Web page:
Légendes reviews

NausikaDalazBlindaz on March 20th, 2015

Celebrating Québécois black metal and folklore

What better way to promote Québécois black metal and its own 15th anniversary than for Sepulchral Productions to issue a double 7-inch vinyl release featuring four bands prominent in the genre offering songs based on French Canadian folklore with an emphasis on love and reference for the landscapes of Quebec and the spirits of one's forerunners that might still dwell in the forests and mountains. Two of the bands (Forteresse and Monarque) featured on the four-ways split are Sepulchral Productions stablemates and have lengthy discographies and they are paired with lesser-known bands Csejthe and Chasse Galerie who I presume would have been glad to have the exposure to a bigger BM fanbase that this split offers.

Forteresse lead off with "Wendigo", an intense and harsh rapid-fire tremolo-guitar / blast-beat drumming terror from the deepest parts of hell beneath the frozen grounds of north-east Canada. The title refers to a demon being in the native Algonquian folklore of the region, a creature derived from the transformation of a human who has engaged in cannibalism. The vocals are as harsh and pitiless as the music. While the song probably presents nothing out of the ordinary for Forteresse, the most distinctive part of it is the consistent energy and ferocity that carry the song for the full 6+ minutes.

Chasse-Galerie's "Le Bois des Belles" is a more relaxed and melodic counterpoint to "Wendigo" with a swanky folk-influenced rhythm and a very interesting duel going on between the guitars and the bass while the drums roll by. With so much going on, the watery cartoon swamp-monster vocals all but drown in the music and that's a bit sad as the lyrics happen to be the major structural element around which everything else revolves. The music is very uplifting and has quite a bouncy feel which makes up for the lack of obvious fury.

Monarque's "La Griffe du Diable" is an all-raging acid-shower storm of layered tremolo-guitar distortion and ghost vocals drenched in reverb. This song might be considered typical BM in its theme, structure and sound but it is a very solid and powerful effort in raw dark atmospheric BM. The middle section where the guitars and drumming stop and the distorted vocals roar and swirl is the stand-out of the entire recording, let alone the song itself.

Last but not least, Csejthe put up a fight against Monarque with "Murmures Nocturnes", a steady, mostly instrumental piece that goes through various moods with melodic tremolo guitars and solid drumming. As the track progresses, synthesised strings and background space ambient come in as counterpoint to the guitars.

Well the release wasn't quite consistent all the way through: Monarque easily blows everybody else away but the other bands put up performances to the best of their ability. The lesser known bands Chasse-Galerie and Csejthe tend to be elbowed out of the way by Sepulchral Productions bands but they have talent and distinct styles of melodic BM. I'd have liked this four-band double split set to have been a bit longer, maybe blown up into a double EP set with each band allowed to offer 2 - 3 songs so that listeners get a better idea of what each band has to offer.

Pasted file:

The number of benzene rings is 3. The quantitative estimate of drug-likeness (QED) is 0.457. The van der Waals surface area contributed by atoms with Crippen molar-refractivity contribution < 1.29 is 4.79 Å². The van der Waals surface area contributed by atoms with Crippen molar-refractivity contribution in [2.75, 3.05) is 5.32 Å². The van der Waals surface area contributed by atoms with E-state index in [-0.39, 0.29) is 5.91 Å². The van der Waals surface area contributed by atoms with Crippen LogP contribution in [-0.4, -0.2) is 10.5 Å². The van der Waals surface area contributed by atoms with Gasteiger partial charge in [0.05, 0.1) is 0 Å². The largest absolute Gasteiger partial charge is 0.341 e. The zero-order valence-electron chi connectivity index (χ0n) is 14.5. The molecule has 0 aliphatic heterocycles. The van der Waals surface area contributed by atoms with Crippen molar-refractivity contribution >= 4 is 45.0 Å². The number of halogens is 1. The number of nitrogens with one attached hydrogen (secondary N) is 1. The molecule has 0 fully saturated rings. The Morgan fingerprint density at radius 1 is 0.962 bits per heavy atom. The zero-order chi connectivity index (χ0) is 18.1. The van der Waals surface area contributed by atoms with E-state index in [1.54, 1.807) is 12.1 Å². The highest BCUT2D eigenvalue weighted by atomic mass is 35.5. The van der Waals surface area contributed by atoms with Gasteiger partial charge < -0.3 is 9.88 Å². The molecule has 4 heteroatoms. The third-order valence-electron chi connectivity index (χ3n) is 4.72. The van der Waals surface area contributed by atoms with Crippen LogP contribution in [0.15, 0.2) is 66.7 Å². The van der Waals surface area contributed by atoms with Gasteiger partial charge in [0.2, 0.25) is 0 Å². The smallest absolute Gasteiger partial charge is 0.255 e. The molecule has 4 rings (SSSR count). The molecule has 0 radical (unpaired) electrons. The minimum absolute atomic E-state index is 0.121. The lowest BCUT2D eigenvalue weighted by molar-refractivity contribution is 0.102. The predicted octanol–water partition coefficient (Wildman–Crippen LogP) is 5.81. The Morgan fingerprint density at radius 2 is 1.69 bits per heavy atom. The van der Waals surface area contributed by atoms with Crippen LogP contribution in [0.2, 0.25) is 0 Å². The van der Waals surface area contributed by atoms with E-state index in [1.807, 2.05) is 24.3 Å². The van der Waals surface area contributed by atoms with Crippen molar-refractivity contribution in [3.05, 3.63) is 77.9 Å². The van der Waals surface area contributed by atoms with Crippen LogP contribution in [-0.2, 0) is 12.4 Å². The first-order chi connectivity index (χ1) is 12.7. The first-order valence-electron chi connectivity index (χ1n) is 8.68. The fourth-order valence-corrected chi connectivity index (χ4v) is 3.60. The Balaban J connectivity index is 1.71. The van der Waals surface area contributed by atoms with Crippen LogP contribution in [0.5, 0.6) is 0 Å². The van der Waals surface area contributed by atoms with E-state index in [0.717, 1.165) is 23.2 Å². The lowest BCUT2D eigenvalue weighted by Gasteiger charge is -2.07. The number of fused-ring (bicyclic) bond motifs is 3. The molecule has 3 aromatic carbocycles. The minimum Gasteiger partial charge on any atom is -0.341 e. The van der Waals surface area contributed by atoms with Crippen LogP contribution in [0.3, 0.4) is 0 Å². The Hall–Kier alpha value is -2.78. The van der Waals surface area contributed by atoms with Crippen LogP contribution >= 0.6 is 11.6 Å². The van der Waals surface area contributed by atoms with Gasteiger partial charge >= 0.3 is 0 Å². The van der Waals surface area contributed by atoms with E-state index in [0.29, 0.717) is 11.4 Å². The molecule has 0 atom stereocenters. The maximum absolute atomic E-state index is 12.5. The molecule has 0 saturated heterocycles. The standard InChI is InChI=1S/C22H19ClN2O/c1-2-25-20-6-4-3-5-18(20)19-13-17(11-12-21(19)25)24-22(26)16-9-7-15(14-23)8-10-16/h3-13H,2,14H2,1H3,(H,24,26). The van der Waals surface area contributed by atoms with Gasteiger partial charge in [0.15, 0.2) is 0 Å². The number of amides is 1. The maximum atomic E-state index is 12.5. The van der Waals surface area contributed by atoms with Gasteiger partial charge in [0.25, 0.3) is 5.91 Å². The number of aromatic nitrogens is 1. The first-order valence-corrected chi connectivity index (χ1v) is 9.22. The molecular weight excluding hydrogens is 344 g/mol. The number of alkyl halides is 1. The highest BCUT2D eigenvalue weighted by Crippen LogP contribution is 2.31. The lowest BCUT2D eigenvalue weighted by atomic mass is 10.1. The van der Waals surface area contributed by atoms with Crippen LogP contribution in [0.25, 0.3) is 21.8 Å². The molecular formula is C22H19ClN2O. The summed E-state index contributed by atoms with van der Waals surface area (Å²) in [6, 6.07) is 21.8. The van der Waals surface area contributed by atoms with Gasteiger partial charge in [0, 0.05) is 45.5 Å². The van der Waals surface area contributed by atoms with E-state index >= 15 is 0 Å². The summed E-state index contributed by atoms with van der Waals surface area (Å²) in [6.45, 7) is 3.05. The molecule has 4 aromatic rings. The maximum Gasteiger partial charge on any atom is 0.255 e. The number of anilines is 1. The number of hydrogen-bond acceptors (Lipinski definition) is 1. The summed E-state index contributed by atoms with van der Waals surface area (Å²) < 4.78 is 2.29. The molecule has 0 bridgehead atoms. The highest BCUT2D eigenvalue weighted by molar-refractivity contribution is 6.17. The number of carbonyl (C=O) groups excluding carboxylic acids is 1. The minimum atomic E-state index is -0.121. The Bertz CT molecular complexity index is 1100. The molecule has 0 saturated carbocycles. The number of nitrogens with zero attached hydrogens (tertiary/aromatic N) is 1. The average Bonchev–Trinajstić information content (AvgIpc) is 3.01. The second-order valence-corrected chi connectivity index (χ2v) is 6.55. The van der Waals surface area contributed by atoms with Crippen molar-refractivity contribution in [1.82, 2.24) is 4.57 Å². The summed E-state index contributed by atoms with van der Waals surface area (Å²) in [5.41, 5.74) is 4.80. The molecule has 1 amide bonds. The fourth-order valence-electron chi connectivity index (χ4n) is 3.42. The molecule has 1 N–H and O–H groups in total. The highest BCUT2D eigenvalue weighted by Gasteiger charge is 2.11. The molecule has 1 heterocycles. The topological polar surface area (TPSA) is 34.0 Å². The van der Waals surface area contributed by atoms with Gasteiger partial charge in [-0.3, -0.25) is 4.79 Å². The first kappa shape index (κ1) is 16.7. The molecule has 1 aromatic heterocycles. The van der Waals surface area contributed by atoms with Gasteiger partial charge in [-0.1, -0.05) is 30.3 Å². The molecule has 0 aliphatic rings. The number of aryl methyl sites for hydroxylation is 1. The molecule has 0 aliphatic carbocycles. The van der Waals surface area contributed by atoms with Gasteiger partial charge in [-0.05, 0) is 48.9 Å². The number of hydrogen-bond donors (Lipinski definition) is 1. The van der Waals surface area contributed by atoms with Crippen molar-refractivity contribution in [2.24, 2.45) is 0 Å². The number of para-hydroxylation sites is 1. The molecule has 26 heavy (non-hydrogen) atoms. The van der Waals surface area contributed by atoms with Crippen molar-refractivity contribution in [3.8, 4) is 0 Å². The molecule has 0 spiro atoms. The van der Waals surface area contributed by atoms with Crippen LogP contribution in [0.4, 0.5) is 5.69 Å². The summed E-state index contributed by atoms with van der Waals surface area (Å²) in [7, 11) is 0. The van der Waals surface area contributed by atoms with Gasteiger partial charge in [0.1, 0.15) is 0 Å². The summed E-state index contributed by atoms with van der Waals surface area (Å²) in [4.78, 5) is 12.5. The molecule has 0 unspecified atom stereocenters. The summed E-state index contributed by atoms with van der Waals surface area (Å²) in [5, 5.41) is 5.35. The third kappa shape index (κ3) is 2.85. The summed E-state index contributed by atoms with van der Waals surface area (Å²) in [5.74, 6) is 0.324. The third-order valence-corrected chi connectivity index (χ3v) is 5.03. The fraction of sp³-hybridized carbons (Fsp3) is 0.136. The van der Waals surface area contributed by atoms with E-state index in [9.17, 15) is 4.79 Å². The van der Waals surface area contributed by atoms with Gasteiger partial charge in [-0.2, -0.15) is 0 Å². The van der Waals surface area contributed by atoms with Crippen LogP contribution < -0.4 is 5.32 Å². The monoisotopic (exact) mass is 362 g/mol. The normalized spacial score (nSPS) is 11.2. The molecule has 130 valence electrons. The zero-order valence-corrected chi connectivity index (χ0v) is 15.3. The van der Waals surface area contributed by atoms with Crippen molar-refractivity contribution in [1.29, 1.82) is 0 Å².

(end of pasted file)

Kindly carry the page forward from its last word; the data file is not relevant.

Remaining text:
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autothrall on March 28th, 2014

Fourlorn Folklore

I knew I was going to like this 4-way split about 30 seconds into the first tune, Forteresse's "Wendigo", which just completely takes charge and kicks ass far more than I'm accustomed to with their music. It's proud, melodic and endowed with at least two of the catchiest riffs I've heard them write, while still maintaining that nearly hypnotic style they're known for, only hitting a lot faster and harder to drive home that atmosphere. But even before that, the idea behind Légendes seemed exhilataring... Four Quebecois black metal acts, four 'legendary' themes from their homeland, Sepulchral Productions. Most of you reading this have likely opened your checkbooks and are no longer reading what I have to say, but just in case you lie on the fence, I'll endeavor to continue...

The quality doesn't end with Forteresse, for next I was introduced to Chasse-Galerie, the one band here I had no prior experience with, whose very name is derived from a folktale. I don't exactly know how a lot of their other records sound, but here the style plugs in seamlessly where the first tune left off with "La Boies de Belles", a fit accompaniment for some French-Canadian Renaissance Faire, mid-paced triumphant black metal which plays out like a hybrid of Moonspell's classic "Alma Mater" and late 80s Bathory. Dirty and oppressive in terms of production, but nevertheless magnificent, with textured tremolo picked guitars and a pumping, melodic bass-line that stands out below the grotesque, growled ravings of Blanc Feu. A good song, flush with its predecessor and will prompt me to track down their older efforts. That said, the third offering, Monarque's "La Griffe du Diable" is perhaps the best of the lot, a raw, melancholic, odious epic which falls right in line with the A-side tunes, only harsher and more sinister via the raunchy rasping. An excellent song, an excellent band, perhaps the one thing I could find lacking is that there's simply not much unique about it, but we're beyond that with really any black metal in the 21st century.